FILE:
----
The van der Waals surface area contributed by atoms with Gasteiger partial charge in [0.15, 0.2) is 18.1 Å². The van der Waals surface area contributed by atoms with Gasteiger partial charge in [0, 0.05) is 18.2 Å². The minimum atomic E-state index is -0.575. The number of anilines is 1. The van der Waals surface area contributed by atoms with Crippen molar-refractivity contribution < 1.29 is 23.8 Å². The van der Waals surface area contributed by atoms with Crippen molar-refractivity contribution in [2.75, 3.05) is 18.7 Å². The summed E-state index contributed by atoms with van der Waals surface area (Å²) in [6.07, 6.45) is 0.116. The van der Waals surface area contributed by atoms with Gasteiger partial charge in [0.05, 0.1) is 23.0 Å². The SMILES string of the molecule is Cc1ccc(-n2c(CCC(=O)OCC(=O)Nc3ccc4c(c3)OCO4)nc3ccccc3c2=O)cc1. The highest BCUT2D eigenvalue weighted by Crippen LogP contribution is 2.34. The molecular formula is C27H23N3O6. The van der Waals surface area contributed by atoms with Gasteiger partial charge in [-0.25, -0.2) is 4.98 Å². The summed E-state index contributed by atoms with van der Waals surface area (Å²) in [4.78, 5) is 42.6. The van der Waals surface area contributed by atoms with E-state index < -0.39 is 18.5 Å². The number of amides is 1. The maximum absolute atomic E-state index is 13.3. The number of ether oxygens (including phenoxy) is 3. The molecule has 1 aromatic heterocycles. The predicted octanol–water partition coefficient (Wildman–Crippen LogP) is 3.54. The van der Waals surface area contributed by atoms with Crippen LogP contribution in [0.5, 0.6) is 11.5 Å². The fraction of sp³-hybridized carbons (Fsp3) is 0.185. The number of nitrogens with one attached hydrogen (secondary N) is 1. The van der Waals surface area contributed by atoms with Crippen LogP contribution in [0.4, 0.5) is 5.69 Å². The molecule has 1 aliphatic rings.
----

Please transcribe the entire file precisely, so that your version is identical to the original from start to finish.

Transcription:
The van der Waals surface area contributed by atoms with Gasteiger partial charge in [0.15, 0.2) is 18.1 Å². The van der Waals surface area contributed by atoms with Gasteiger partial charge in [0, 0.05) is 18.2 Å². The minimum atomic E-state index is -0.575. The number of anilines is 1. The van der Waals surface area contributed by atoms with Crippen molar-refractivity contribution < 1.29 is 23.8 Å². The van der Waals surface area contributed by atoms with Crippen molar-refractivity contribution in [2.75, 3.05) is 18.7 Å². The summed E-state index contributed by atoms with van der Waals surface area (Å²) in [6.07, 6.45) is 0.116. The van der Waals surface area contributed by atoms with Gasteiger partial charge in [0.05, 0.1) is 23.0 Å². The SMILES string of the molecule is Cc1ccc(-n2c(CCC(=O)OCC(=O)Nc3ccc4c(c3)OCO4)nc3ccccc3c2=O)cc1. The highest BCUT2D eigenvalue weighted by Crippen LogP contribution is 2.34. The molecular formula is C27H23N3O6. The van der Waals surface area contributed by atoms with Gasteiger partial charge in [-0.25, -0.2) is 4.98 Å². The summed E-state index contributed by atoms with van der Waals surface area (Å²) in [4.78, 5) is 42.6. The van der Waals surface area contributed by atoms with E-state index < -0.39 is 18.5 Å². The number of amides is 1. The maximum absolute atomic E-state index is 13.3. The number of ether oxygens (including phenoxy) is 3. The molecule has 1 aromatic heterocycles. The predicted octanol–water partition coefficient (Wildman–Crippen LogP) is 3.54. The van der Waals surface area contributed by atoms with Crippen LogP contribution in [0.5, 0.6) is 11.5 Å². The fraction of sp³-hybridized carbons (Fsp3) is 0.185. The number of nitrogens with one attached hydrogen (secondary N) is 1. The van der Waals surface area contributed by atoms with Crippen LogP contribution in [0.4, 0.5) is 5.69 Å². The molecule has 1 aliphatic rings.